“It’s very much in Saskatchewan’s interest to develop its own pricing plan because that gives us control over how the revenue will be used,” says Ann Coxworth of the Saskatchewan Environmental Society.
“My understanding is that the federal government has said if they impose their plan, they will distribute the revenue back to every Saskatchewan resident,” Coxworth says. “I think it might be better to have some flexibility in how the revenue is used. We could use some of it, for instance, to support industries that are particularly impacted by carbon pricing.”
Last November, the Johnson Shoyama Graduate School of Public Policy released a report on the projected impact of various climate change strategies in Saskatchewan. Agriculture, power generation, the oil and gas industry and rail transportation were all assessed.
While the impacts were significant, carbon pricing should generate $2.5 billion in annual revenue for Saskatchewan.
A lot of cash — and as Coxworth says, some of it could be used to help impacted industries.
“Funds could also be invested in clean energy alternatives, energy conservation, and all those good things,” she adds. “Or we could reduce the sales tax which would provide a general economic benefit. So there are lots of ways we might want to consider using the revenue rather than just sending everyone a cheque.”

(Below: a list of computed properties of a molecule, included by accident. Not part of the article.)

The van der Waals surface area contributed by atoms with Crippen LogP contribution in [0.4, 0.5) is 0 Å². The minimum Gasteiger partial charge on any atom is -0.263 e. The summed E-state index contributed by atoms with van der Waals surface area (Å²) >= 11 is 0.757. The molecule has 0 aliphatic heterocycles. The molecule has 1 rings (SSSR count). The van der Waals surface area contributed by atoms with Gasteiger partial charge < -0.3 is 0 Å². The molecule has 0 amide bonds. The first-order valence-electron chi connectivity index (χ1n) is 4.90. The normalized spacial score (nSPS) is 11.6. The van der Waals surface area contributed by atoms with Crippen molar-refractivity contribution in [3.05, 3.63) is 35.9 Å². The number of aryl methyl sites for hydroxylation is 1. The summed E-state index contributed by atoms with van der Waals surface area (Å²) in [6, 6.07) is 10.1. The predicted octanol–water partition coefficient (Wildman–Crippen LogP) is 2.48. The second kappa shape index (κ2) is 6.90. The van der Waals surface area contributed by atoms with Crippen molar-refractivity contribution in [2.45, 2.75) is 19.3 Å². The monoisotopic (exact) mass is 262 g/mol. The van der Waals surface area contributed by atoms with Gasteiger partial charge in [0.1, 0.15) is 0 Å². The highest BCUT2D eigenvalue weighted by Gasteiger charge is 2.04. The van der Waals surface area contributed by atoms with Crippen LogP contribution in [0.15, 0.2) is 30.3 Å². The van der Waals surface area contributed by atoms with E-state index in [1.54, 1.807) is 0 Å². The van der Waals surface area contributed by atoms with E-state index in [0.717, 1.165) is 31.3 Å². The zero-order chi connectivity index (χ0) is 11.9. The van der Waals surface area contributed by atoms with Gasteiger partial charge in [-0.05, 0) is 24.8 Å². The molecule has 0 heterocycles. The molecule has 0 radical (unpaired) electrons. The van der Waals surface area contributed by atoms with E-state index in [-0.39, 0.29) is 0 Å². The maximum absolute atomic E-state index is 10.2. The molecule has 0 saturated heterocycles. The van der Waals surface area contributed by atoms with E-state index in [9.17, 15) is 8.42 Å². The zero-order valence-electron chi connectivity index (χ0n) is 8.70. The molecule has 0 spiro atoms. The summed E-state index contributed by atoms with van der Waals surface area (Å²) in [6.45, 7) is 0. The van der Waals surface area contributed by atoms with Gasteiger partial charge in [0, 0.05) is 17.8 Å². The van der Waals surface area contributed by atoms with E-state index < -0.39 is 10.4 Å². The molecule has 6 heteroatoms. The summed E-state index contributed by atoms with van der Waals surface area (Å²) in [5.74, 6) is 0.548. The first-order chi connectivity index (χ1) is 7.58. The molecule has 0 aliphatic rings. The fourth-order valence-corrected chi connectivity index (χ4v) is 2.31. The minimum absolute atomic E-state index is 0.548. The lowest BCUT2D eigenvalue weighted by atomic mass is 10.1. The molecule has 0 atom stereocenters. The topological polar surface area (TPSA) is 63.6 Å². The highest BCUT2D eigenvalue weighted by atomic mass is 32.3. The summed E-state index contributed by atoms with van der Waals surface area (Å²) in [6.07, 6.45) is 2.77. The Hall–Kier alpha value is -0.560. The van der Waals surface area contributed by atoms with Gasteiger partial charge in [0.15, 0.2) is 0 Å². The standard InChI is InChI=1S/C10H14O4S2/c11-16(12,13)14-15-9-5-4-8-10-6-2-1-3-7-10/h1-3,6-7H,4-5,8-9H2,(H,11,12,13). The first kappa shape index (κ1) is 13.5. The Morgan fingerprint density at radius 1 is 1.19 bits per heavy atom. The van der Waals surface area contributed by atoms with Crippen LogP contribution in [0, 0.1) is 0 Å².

Sue You In September
The deadline to submit a carbon price plan is Sept. 1. So far, Saskatchewan’s only move has been to release a policy document. December’s so-called “Prairie Resilience” plan did lower the threshold on what’s considered a “heavy emitter”, which will bring more industries under government regulation. And that won support from the environmental movement, says Coxworth.
But in other respects, the plan is… inadequate.
“There is a strong focus on adaptation rather than reducing emissions,” she says. “While that’s obviously important, unless we actually do our share in reducing emissions we’re not contributing to solving what is a global problem.”
The government argues provincial taxpayers have already paid through the nose for a carbon sequestration facility at Boundary Dam to reduce emissions from coal we burn to generate electricity.
Okay, the government probably wouldn’t use the phrase “pay through the nose”. But the much-troubled facility cost $1.6 billion to build, which according Coxworth, translates into a carbon price of $60 a tonne! So that’s what essentially happened.
Last November, SaskPower indicated it likely wouldn’t pursue any more carbon capture projects. The government continues to have high hopes for the technology but with the cost and efficiency of green tech improving all the time, those hopes don’t seem very realistic.